Nairobi, Kenya: Greater use of new technologies, ranging from genomics to mobile phones, could radically improve the understanding and control of animal-borne diseases that cause 2.2 million deaths in humans every year, mostly in developing countries, according to a new report. Remote sensing and satellite technology can be used to monitor changes in land use in order to predict the emergence of disease.
Veterinary technicians can use basic technologies like rapid diagnostic kits to diagnose diseases quickly and report diagnoses via text message to a central data-base.
Poor communities with large livestock populations in developing countries, particularly those in Ethiopia, India, Nigeria and Tanzania, bear the biggest burden of zoonotic diseases that are transmitted from livestock to humans.
These diseases cause 2.4 billion disease cases each year, according to a global study that has mapped zoonoses hotspots.
It says that the treatment and control of zoonotic diseases – such as Rift Valley fever, tapeworms, anthrax, brucellosis and bovine tuberculosis – is hampered by under-reporting, especially in Africa, leading to such diseases becoming endemic on the continent.
In Sub-Saharan Africa, for example, 99.9 per cent of livestock losses do not appear in official disease reports.
“The current reporting system is theoretically good in most countries, but in reality, communication from village commune to a higher level is not working”, said Hung Nguyen, an HSPH public health and ecosystem researcher, and one of the report”s authors.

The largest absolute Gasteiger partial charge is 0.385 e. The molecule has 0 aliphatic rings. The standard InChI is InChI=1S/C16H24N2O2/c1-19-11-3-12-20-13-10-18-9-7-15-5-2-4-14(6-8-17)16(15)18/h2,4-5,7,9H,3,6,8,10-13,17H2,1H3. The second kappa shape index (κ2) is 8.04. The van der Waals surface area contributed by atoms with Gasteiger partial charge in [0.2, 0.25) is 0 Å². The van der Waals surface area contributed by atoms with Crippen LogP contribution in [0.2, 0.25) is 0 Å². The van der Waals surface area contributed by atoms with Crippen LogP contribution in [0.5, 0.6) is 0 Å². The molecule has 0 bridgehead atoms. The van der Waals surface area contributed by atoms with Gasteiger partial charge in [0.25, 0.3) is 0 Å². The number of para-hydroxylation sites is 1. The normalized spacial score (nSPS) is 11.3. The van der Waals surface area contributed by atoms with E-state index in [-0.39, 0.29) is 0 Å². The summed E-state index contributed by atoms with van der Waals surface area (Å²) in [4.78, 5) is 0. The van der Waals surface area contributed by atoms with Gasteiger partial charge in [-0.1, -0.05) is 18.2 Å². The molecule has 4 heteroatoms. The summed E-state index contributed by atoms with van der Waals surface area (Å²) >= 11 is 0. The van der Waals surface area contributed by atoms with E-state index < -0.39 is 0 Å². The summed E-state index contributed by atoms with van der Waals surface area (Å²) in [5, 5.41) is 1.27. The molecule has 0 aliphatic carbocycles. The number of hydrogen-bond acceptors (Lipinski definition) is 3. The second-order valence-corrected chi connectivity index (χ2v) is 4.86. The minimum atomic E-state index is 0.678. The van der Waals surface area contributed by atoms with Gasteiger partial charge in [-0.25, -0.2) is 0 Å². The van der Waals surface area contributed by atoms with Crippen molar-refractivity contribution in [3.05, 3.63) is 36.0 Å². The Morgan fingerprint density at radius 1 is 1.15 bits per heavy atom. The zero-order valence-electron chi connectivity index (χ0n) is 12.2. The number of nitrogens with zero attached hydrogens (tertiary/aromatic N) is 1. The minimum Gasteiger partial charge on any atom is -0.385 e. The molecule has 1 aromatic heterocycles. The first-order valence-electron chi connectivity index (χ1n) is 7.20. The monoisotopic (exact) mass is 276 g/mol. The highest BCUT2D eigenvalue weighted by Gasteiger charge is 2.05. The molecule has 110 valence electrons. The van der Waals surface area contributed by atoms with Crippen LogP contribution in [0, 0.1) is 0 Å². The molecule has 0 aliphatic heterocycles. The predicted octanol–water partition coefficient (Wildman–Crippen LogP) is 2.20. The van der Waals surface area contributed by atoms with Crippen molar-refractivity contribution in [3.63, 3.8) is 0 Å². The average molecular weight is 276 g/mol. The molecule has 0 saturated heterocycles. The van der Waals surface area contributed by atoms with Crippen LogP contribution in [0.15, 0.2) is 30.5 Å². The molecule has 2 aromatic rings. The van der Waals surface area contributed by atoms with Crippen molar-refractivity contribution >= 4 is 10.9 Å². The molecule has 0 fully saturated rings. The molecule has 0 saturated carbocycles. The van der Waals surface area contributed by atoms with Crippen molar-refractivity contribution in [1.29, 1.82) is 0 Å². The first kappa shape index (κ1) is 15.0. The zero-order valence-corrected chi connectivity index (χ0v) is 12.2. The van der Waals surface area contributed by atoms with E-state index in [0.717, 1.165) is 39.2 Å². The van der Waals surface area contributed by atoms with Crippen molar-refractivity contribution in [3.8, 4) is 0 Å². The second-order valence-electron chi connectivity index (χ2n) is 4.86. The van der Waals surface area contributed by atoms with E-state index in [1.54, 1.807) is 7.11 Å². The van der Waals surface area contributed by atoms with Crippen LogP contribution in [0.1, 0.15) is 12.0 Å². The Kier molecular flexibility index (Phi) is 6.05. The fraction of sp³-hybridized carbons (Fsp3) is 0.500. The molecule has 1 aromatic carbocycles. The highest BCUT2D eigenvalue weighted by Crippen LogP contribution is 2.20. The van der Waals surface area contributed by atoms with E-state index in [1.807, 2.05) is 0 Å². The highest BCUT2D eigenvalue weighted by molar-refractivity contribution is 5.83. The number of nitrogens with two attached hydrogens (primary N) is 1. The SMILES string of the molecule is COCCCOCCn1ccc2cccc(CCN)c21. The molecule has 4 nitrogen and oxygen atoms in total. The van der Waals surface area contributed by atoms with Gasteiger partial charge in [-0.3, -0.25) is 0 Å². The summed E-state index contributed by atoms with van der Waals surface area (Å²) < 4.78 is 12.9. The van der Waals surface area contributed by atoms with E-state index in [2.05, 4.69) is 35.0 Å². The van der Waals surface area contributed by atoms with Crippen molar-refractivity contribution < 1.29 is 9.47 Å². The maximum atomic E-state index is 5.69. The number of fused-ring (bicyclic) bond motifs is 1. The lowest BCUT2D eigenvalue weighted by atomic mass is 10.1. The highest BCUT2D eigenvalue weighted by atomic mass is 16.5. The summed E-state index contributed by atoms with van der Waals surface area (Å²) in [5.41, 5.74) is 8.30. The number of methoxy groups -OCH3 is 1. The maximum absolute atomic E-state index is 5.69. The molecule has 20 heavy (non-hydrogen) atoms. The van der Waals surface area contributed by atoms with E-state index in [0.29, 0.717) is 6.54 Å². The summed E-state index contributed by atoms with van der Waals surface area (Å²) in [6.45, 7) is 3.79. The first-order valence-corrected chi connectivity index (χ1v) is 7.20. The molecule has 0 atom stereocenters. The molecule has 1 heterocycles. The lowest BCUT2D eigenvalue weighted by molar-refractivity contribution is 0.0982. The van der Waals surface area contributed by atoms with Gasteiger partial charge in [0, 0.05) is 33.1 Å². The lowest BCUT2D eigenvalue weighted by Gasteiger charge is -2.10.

Better diagnostics, the scaling up of reporting, the increased availability and affordability of vaccines, and measuring the current zoonoses problem and setting targets to reduce it, were all critical to diminishing the problem, said Delia Grace, a veterinary epidemiologist at the ILRI, and the study”s lead researcher.
“The problem is that farmers sometimes graze animals in areas inhabited by wildlife, with livestock picking up diseases such as brucellosis and anthrax. People often open up carcasses without knowing the cause of an animal”s death, and then catch the disease themselves,” said Caleb Wangia, a researcher from the University of Nairobi”s veterinary department.
Raising awareness of the dangers of these activities, in addition to implementing new technologies, is also vital to safeguarding people against animal disease.
Source: All Africa